When asked whether the CFPB is working with the FDIC and Department of Justice in connection with Operation Choke Point, Director Cordray responded by saying that the CFPB works regularly with the other agencies on issues involving “know your customer.”  

Not surprisingly, Director Cordray was taken to task by Republican committee members, and defended by Democratic members, as to the amounts the CFPB is spending on its Washington, D.C. office renovations.




Last month, the CFPB filed its first lawsuit against companies involved in online payday lending.  The lawsuit against CashCall and several related companies that funded, purchased, serviced and collected online payday loans broke new ground by asserting UDAAP violations based on the defendants’ efforts to collect loans that were purportedly void in whole or in part under state law.  

Now, in what we think is an earth-shattering development, the U.S. Department of Justice has filed a lengthy complaint and consent order in a lawsuit against a small North Carolina bank that processed ACH transactions for payday lenders through an arrangement with an unidentified third-party payment processor.  The DOJ action against Four Oaks Bank & Trust Company is the first lawsuit (and settlement) under “Operation Choke Point,” a coordinated multiagency enforcement initiative targeting banks serving online payday lenders and other companies that have raised regulatory concerns.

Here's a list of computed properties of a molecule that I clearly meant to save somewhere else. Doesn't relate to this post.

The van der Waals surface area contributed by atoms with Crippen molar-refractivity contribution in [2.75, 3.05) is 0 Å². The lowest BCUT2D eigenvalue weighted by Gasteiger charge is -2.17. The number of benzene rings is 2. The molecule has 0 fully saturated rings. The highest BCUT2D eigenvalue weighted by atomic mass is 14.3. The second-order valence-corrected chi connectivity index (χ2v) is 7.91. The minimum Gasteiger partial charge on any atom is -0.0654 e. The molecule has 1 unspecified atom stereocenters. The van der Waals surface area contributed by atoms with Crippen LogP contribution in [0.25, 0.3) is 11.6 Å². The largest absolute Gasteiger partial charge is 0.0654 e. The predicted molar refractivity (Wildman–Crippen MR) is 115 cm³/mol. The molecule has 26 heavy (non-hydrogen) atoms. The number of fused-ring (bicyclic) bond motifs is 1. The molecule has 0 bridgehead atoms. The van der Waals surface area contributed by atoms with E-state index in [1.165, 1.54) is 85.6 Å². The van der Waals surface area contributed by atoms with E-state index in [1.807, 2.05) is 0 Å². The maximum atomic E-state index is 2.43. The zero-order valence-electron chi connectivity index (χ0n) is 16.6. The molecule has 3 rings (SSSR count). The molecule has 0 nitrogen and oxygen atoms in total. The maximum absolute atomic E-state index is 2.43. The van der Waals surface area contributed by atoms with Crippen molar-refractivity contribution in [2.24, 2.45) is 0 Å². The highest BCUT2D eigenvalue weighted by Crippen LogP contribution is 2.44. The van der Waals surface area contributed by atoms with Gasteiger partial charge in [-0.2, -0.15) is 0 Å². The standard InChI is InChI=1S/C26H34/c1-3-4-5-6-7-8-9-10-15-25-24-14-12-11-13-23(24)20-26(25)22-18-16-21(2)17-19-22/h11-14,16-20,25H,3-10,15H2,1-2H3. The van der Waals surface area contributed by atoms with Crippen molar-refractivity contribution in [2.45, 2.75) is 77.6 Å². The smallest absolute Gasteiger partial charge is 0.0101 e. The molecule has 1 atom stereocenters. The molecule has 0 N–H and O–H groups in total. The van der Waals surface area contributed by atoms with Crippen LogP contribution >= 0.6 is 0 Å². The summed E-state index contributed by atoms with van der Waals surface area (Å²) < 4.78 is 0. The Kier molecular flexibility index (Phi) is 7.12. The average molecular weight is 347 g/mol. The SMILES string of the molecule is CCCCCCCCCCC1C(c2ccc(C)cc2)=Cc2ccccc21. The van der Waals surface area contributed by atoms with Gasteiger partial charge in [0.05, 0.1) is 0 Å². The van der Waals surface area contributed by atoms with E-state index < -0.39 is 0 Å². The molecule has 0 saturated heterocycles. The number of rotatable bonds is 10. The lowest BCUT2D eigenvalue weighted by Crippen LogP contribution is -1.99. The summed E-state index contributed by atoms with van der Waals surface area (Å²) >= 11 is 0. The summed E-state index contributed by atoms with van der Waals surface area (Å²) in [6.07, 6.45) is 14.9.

Based on allegations of inadequate diligence and control over the payment processor and its customers, the DOJ obtained $1.2 million in monetary relief and elaborate injunctive relief addressing the bank’s dealings with third-party payment processors and with Internet short-term (payday) lenders, credit repair organizations, mortgage assistance relief companies, telemarketers and Internet-based businesses (collectively, Target Companies).